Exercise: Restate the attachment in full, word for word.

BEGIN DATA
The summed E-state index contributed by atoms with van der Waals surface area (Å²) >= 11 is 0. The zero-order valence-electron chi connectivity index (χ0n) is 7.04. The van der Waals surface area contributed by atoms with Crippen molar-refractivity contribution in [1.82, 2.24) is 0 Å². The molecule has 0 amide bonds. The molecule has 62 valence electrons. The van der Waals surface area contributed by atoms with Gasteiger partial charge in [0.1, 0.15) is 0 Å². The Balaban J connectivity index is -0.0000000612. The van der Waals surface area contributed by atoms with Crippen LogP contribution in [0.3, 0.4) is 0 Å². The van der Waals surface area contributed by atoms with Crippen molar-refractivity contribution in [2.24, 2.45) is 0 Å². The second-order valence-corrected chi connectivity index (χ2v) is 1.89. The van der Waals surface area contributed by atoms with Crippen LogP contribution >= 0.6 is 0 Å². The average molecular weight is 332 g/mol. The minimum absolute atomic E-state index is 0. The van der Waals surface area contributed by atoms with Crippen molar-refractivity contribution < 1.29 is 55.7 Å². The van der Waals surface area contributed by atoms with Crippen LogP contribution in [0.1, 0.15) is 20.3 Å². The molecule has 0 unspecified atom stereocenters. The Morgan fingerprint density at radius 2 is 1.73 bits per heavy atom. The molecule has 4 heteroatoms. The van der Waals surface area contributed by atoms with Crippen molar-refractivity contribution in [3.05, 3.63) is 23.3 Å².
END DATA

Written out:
The summed E-state index contributed by atoms with van der Waals surface area (Å²) >= 11 is 0. The zero-order valence-electron chi connectivity index (χ0n) is 7.04. The van der Waals surface area contributed by atoms with Crippen molar-refractivity contribution in [1.82, 2.24) is 0 Å². The molecule has 0 amide bonds. The molecule has 62 valence electrons. The van der Waals surface area contributed by atoms with Gasteiger partial charge in [0.1, 0.15) is 0 Å². The Balaban J connectivity index is -0.0000000612. The van der Waals surface area contributed by atoms with Crippen LogP contribution in [0.3, 0.4) is 0 Å². The van der Waals surface area contributed by atoms with Crippen molar-refractivity contribution in [2.24, 2.45) is 0 Å². The second-order valence-corrected chi connectivity index (χ2v) is 1.89. The van der Waals surface area contributed by atoms with Crippen LogP contribution >= 0.6 is 0 Å². The average molecular weight is 332 g/mol. The minimum absolute atomic E-state index is 0. The van der Waals surface area contributed by atoms with Crippen molar-refractivity contribution < 1.29 is 55.7 Å². The van der Waals surface area contributed by atoms with Crippen LogP contribution in [0.1, 0.15) is 20.3 Å². The molecule has 0 unspecified atom stereocenters. The Morgan fingerprint density at radius 2 is 1.73 bits per heavy atom. The molecule has 4 heteroatoms. The van der Waals surface area contributed by atoms with Crippen molar-refractivity contribution in [3.05, 3.63) is 23.3 Å².